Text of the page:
"I grew up knowing my dad got cut the day I was born," said O'Neil, who played at Northern Arizona. "When I got signed by Dallas, I thought it was kind of funny because [Parcells] was here."

Parcells knew O'Neil was the son of a former Patriots player, but he didn't know the circumstances of that fateful day in 1980 until Friday.

"He knew who my father was, but I don't think he knew that was the day I was born," O'Neil said. "I was walking off the field, and he said, 'O'Neil, how is your father?' And then I told him what happened. He laughed and chuckled. He thought it was ironic."

--Last week was not a good week for Cowboys center Tyson Walter.

He lost his starting job on Saturday when the Cowboys selected Wisconsin's Al Johnson in the second round of the draft.

On Wednesday, a Columbus, Ohio jury awarded him only $6000 in resolution of a civil suit that Walter had brought against Saints center LeCharles Bentley.

Walter had sought more than $2 million from Bentley, who broke the nose of the Cowboys player during a fight in February of 2000 when both were students at Ohio State. Walter contended the blow caused an infection that spread to his hip and forced him to sit out the following season at Ohio State.

He also contended that the injury affected his draft status, thus costing him financially.

Walter, who returned from the injury to be an All-Big 10 performer in 2001, was a sixth-round pick of Dallas last season.

--After getting no new defensive tackles in the draft last weekend, the Cowboys filled a need at the position by re-signing five year veteran Michael Myers on Tuesday.

Myers got a one-year deal worth $530,000 and $75,000 signing bonus. Several performance incentives give him the chance to earn close to $900,000 in 2003.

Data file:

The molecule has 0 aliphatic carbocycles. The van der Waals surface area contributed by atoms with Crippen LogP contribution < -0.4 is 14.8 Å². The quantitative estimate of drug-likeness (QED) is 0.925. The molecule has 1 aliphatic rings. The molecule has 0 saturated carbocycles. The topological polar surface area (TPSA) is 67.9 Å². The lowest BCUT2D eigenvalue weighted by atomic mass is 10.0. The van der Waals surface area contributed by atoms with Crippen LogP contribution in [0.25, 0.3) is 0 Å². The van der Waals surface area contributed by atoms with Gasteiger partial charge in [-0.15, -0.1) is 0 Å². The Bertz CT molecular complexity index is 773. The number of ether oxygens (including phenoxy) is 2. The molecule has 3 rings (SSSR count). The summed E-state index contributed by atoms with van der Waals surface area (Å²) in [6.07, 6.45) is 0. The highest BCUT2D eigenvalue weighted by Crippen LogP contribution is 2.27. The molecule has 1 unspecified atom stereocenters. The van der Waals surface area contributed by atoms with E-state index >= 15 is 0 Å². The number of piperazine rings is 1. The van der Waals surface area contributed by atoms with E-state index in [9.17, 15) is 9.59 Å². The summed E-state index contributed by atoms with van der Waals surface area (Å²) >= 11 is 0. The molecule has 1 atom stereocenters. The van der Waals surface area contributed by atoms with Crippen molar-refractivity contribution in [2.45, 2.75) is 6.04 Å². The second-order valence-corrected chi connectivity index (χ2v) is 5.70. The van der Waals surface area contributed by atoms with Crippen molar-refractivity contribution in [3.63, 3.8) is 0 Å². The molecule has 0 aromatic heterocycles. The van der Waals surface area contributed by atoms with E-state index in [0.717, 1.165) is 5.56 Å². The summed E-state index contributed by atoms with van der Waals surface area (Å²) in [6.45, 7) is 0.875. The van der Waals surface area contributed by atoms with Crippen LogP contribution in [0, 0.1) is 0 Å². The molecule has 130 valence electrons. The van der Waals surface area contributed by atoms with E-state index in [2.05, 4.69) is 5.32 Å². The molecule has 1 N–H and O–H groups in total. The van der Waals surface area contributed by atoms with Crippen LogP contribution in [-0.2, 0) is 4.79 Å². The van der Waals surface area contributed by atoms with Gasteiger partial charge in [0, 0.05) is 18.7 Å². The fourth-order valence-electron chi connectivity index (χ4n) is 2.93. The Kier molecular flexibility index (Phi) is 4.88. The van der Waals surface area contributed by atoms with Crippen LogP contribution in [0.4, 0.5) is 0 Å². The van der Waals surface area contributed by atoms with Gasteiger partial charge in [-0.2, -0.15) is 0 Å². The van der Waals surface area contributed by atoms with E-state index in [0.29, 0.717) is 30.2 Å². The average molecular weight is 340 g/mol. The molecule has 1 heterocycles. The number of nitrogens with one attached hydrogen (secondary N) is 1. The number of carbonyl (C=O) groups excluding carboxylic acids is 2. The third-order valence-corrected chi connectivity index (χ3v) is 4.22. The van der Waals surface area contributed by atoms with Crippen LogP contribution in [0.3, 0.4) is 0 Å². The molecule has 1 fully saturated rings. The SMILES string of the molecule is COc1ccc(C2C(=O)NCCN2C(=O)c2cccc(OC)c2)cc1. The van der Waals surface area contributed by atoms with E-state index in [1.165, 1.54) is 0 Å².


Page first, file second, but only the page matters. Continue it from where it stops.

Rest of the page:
Myers, the Cowboys' fourth-round pick in 1998, chose to remain in Dallas over interest from the rival Redskins, who offered him a minimum one-year contract with a $25,000 signing bonus.

Interestingly enough, Myers became a priority again for the Cowboys because 2002 starter Brandon Noble signed a free-agent deal with the Redskins and the team was unable to replace him in the draft.

He said he preferred to stay in Dallas because of the familiarity here and the fact that he will get a chance to start. The Redskins wanted him as a backup.

Myers may or may not start alongside right tackle La'Roi Glover for the Cowboys next season. But his presence gives the Cowboys proven experience at a position that boasts the untested likes of John Nix, Colston Weatherington, Willie Blade, Ron Moore and Daleroy Stewart as returning prospects for the rotation in 2003.

"Michael has been a solid contributor to the success we have had on the defensive side of the ball in the past, and he is an important part of our plans for the coming season," owner Jerry Jones said. "It was important that we get him back into our rotation on the defensive line for next year because of his experience and leadership. We have some young players at that position (defensive tackle), and they will benefit from playing along side someone who has Michael's understanding of the position and our scheme."

Myers played in all 16 games in 2002 and finished the season fifth among defensive linemen with 44 tackles. He also tied for second on the team in tackles behind the line of scrimmage with a career-high seven stops totaling losses of 15 yards, while adding eight quarterback pressures, one sack, one forced fumble and one fumble recovery.

Myers (6-foot-2, 292 pounds) started 16 games in 2001, collecting career-high totals for tackles (67), sacks (3.5) and quarterback pressures (15). Myers will enter his sixth NFL season in 2003.